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Lone Tree man to pay more than $18 million in restitution after pleading guilty to financial crimes

Tyler Tysdal, 50, faces concurrent prison sentences of up to eight years in two financial crime cases, according to the Denver District Attorney's Office.

DENVER — A Lone Tree man has pleaded guilty in financial crime cases in which he defrauded investors and will be expected to pay more than $18 million in restitution, the Denver District Attorney's Office said on Tuesday.

Tyler Tysdal, 50, pleaded guilty to securities fraud in two cases brought by the district attorney's Economic Crimes Unit. His sentencing is scheduled for Jan. 21, 2022, and he faces concurrent prison sentences of up to eight years.

He's also expected to pay at least $2 million in up-front restitution as part of his plea agreement, the DA's Office said.

"Tyler Tysdal conned people by making promises of exorbitant profits with little risk and by withholding the truth about his business dealings and operations," said Denver District Attorney Beth McCann in a news release.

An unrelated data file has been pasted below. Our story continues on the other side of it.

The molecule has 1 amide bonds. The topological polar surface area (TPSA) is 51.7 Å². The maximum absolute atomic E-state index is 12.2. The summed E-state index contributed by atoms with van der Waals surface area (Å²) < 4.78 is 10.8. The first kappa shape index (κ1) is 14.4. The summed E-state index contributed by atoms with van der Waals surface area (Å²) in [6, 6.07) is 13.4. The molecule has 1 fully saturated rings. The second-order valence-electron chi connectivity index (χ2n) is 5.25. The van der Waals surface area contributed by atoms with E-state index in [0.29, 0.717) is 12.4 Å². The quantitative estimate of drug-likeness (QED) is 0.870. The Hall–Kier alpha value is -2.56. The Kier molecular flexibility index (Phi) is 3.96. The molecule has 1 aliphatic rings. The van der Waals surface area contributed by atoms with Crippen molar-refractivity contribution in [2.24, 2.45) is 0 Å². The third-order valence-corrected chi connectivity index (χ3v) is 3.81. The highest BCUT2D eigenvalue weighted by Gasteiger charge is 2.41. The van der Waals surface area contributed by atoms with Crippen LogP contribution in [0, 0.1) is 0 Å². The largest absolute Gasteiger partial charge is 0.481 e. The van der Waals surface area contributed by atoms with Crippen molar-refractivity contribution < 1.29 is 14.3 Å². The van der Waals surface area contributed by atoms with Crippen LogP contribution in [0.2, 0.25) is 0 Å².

> Video above: Common internet scams to look out for.

Tysdal ran Cobalt Sports Capital LLC, which made short-term, high-interest loans to athletes and entertainers between January 2014 and October 2016, the DA's Office said. He and his business partner, Grant M. Carter of Johns Creek, Georgia, defrauded investors by making false and misleading statements and by omitting key facts about his business operations.

Cobalt obtained more than $46 million from 77 investors, the DA's Office said.

RELATED: Lone Tree man accused of multiple fraudulent schemes

In 2019, a grand jury found sufficient evidence to charge Tysdal with violating Colorado's Organized Crime Control Act, and a case was opened in December of that year, the DA's Office said.

Tysdal agreed as part of his plea agreement in the case to pay back more than $18 million in restitution.

He was also charged in 2020 in a separate case in which he claimed he was seeking investment capital to fund a national expansion of a wine distributor, Curious Cork Imports LLC. He claimed that Curious Corks was an importer and brand builder of fine European wines valued at $15 million and was expected to soon be worth $25 million, according to the release.

Three investors sustained a total loss of $500,000, and Tysdal agreed to pay back the full amount as part of his plea agreement, the DA's Office said.

McCann said the scams reinforce the adage that if it's too good to be true, it probably is.

"We are pleased that we caught this skilled con artist, and we thank the many victims who came forward to tell their stories," McCann said.

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